Virtual Teaming: Natalia's Experience
Observing and Performing an Emerging Team Culture
The rhetorical situation of the collaborative class project, discussed in Sergey's Experience, is heavily dependent on the malleable yet invasive team identity that, though welcoming of individual initiative, dictates collaboration, negotiation, and agreement.
Henry Jenkins et al. (2006) used the term participatory culture to define the mechanism by which social interaction succeeds among young people communicating in mediated environments, such as social media, Web 2.0 tools, and metagaming. Defining participatory culture as a culture with relatively low barriers to artistic expression and civic engagement, strong support for creating and sharing creations, and some type of informal mentorship whereby experienced participants pass along knowledge to novices (p. 3), Jenkins et al. explained that this mechanism “shifts the focus of literacy from one of individual expression to community involvement” (p. 7). Emphasizing the constructive nature of this culture, they listed a dozen or so “new skills” that define communicative practices and contribute to the formation of a shared team identity:
- play: the capacity to experiment with one’s surroundings as a form of problem-solving
- performance: the ability to adopt alternative identities for the purpose of improvisation and discovery
- distributed cognition: the ability to interact meaningfully with tools that expand mental capacities
- collective intelligence: the ability to pool knowledge and compare notes with others toward a common goal
- negotiation: the ability to travel across diverse communities, discerning and respecting multiple perspectives, and grasping and following alternative norms. (p. 4)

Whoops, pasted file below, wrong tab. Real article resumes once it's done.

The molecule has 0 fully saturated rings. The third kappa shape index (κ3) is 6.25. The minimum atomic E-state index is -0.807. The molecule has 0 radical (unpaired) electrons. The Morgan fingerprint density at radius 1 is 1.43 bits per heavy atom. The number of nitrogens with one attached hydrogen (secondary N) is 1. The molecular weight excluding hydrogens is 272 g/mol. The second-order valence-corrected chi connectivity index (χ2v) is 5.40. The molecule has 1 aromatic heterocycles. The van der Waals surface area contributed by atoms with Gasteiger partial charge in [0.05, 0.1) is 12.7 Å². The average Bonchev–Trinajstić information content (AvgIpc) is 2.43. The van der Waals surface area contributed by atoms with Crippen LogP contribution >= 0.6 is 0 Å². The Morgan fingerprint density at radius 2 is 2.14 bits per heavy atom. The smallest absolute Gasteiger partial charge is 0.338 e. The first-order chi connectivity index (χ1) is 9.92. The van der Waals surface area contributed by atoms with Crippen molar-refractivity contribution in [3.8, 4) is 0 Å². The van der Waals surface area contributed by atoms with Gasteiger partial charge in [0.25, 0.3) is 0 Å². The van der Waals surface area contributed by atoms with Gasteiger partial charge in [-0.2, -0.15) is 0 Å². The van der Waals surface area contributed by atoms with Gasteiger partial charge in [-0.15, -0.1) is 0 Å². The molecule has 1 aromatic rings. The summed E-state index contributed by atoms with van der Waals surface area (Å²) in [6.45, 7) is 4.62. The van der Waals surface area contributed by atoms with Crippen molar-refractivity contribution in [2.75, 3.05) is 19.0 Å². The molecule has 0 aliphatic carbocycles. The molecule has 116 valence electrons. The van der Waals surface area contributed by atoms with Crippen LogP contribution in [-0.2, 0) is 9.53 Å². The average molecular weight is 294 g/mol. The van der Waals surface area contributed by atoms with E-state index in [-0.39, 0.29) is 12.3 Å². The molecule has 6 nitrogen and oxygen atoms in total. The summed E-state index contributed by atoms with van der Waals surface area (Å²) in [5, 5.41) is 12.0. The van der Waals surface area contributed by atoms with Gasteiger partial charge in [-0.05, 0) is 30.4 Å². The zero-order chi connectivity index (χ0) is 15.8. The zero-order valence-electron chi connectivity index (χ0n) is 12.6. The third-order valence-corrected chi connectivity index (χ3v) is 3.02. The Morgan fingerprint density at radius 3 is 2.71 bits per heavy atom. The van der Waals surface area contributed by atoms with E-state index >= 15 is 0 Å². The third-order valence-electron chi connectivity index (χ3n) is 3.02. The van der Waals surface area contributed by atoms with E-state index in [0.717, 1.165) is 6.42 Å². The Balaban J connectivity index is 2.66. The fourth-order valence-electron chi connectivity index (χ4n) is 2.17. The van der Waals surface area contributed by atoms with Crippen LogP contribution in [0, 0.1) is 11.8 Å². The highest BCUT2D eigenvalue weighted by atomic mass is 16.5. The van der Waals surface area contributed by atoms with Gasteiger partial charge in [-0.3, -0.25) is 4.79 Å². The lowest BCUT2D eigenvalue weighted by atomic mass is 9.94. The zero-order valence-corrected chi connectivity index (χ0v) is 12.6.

Although Jenkins et al. focused exclusively on youth and their functioning in the media-saturated society of the information age, I believe the concept of participatory culture and the skills that it carries can be useful in describing and promoting the kind of virtual team teaching that becomes possible through assignments like this one. Emphases on community involvement, active exploration of ideas, as well as created team identities could turn the concept of participatory culture into a powerful pedagogical technique. Participatory culture coupled with virtual teaming take into account the ever-increasing multiplicity and complexity of communication and the types of teaching and learning that can sustain such multiplicity and complexity.
For this project, notions of multiplicity and complexity led us as faculty to tweak, challenge, or extend traditional borders in our fields, our schools, and our pedagogical practices. The collaborative assignment we designed and completed/performed with the students allowed for ample experimentation with remote collaborators and people of different courses, majors, and backgrounds. It also called for the construction and performance of a team culture that drove the project to a successful completion. Working within this culture created a space for us to use the communal potential of team-teaching to cross disciplinary, professional, and individual knowledge-boundaries.
One paramount benefit of this crossing and a true pillar of our team identity is a new perspective on what constitutes a teaching identity in the information age. My experiences with virtual teaming, respect for participatory culture, and reliance on the rhetorical situation of the virtual team class project in planning, administering, and performing this assignment make me believe that this new understanding of teaching (and learning) could lead to a more holistic education that challenges the “demarcation” of profession, knowledge, and work (Lamont & Molnar, 2002) that has compartmentalized and normalized educational and professional discourses. Revisiting the critical assessment of the project by our students, who reported difficulty and frustration but were also unanimous in appreciating the virtual team approach, our teaching team continues assessing our own successes and challenges on the project. As faculty, we also explore and critically assess the numerous affordances of the information age through our academic, professional and personal lives, and in doing so see a real need to continue and multiply our efforts with virtual teaming projects.